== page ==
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Private healthcare: Articles and features

Our articles and features are written by some of the UK's leading consultants, dentists, medical professionals and healthcare writers.

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Private Healthcare UK helps patients to make an informed choice when choosing private healthcare, and welcomes articles and contributions from within the private healthcare industry. If you have an that you think may be of interest to our readers, please email editorial(AT)privatehealth.co.uk  Ensure that you read our Article Submission Guidelines before submitting your article.


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  • Keyhole surgery for the retina eye surgeryKeyhole surgery is not a new concept and, as many people know, is becoming a common medical practice. In ophthalmology, keyhole vitrectomy surgery - that is, surgery of the vitreous and retina - has been developed since the late 1960s.
  • The use of surgery to treat floaters in the eye Close up of woman's eyeIn this article, Mr Zambarakiji discusses the treatments on offer for patients with floaters, the vitreous opacities in the eye that result from liquefaction and collapse of the vitreous.
  • The development of breasts and breast cancer in men London Breast ClinicIn teenagers and elderly men, gynaecomastia, male breast growth, is common, whereas male breast cancer is rare. Professor Drew discusses the causes of the growth of breasts in men of different ages, who is at risk from breast cancer, and the treatments available.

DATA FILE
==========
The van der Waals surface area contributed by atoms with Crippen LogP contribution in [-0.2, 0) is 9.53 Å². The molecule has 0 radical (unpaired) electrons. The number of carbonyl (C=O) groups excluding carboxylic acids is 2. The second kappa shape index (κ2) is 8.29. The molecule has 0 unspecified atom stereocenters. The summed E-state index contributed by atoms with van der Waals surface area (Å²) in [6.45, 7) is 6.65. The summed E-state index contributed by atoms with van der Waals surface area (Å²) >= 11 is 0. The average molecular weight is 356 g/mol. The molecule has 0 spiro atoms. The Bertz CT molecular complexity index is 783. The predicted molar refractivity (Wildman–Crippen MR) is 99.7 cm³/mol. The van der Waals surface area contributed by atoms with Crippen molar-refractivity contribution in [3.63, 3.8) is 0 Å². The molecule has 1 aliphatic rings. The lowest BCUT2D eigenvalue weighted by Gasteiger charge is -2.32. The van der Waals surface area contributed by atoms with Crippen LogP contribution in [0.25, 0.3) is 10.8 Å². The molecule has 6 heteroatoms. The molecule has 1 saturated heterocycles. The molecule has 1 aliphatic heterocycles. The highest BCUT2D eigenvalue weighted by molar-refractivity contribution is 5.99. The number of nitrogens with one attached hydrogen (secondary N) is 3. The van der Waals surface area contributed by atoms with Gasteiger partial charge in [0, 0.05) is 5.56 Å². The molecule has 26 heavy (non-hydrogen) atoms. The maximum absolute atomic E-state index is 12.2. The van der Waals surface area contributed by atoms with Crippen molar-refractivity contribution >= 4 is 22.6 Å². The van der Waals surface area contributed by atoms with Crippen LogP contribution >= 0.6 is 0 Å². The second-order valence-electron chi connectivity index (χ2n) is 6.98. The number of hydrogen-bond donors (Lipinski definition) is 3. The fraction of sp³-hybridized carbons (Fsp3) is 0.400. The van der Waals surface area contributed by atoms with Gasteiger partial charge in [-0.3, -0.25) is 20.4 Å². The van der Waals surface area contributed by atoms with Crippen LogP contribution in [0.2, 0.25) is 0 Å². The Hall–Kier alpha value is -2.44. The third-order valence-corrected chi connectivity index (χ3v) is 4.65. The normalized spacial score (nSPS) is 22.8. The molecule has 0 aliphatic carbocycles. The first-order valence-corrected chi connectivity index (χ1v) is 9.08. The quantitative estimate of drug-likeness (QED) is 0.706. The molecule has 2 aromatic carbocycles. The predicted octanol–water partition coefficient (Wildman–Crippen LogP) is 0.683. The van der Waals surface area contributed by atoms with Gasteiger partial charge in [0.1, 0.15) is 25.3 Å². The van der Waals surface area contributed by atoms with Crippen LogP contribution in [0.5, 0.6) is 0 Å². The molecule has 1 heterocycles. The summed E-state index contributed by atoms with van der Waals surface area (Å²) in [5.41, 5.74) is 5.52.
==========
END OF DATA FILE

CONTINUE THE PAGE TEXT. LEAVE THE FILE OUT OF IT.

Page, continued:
• Protecting your ears to prevent tinnitus ear defendersConstant ringing in the ears is debilitating and you should do everything possible to protect yourself from it. In this article, the expert audiologists at The Tinnitus Clinic, London, have put together these tips to help you reduce your risk of tinnitus and hearing loss.
  • Self-help for tinnitus or ringing in the ears TinnitusConstant ringing in the ears is debilitating, but there are some things you can to manage the symptons. This self-help guide has been prepared by the expert audiologists at The Tinnitus Clinic, London.
  • Diagnoses, treatment and rehabilitation of Anterior Cruciate Ligament (ACL) knee injuries Knee joints 'in a constant state of repair' Injuries to anterior cruciate ligament, or ACL, in the knee is a sports injury that requires specialised treatment. In this article, Dr Ralph Rogers of The London Sports Injury Clinic describes how the injury can occur, and the correct diagnosis, treatment and rehalilitation of the injury.
  • Reducing the risk of being aware during surgery Reducing the risk of being aware during surgeryFor many patients, going under anaesthesia can be as worrying as the surgery itself. Often this is caused by a fear of waking during their operation. Dr David Coates, an anaesthetist at Bupa Cromwell Hospital, talks about the machine he uses to prevent this happening.
  • Vaccinating against cervical cancer VaccinatingMore than 50 percent of sexually active adults are infected with HPV at some point during their lifetime, the virus responsible for almost all cervical cancers. Gynaecologist Mr Fateh Raslan discusses this common disease and the vaccination to prevent it.
  • Metal on metal hip replacements: Patient guide Hip replacement device helps to halve recovery timeAdvice for patients who are concerned about the risks associated with metal on metal hip replacements and the publicity that has surrounded their use in the UK.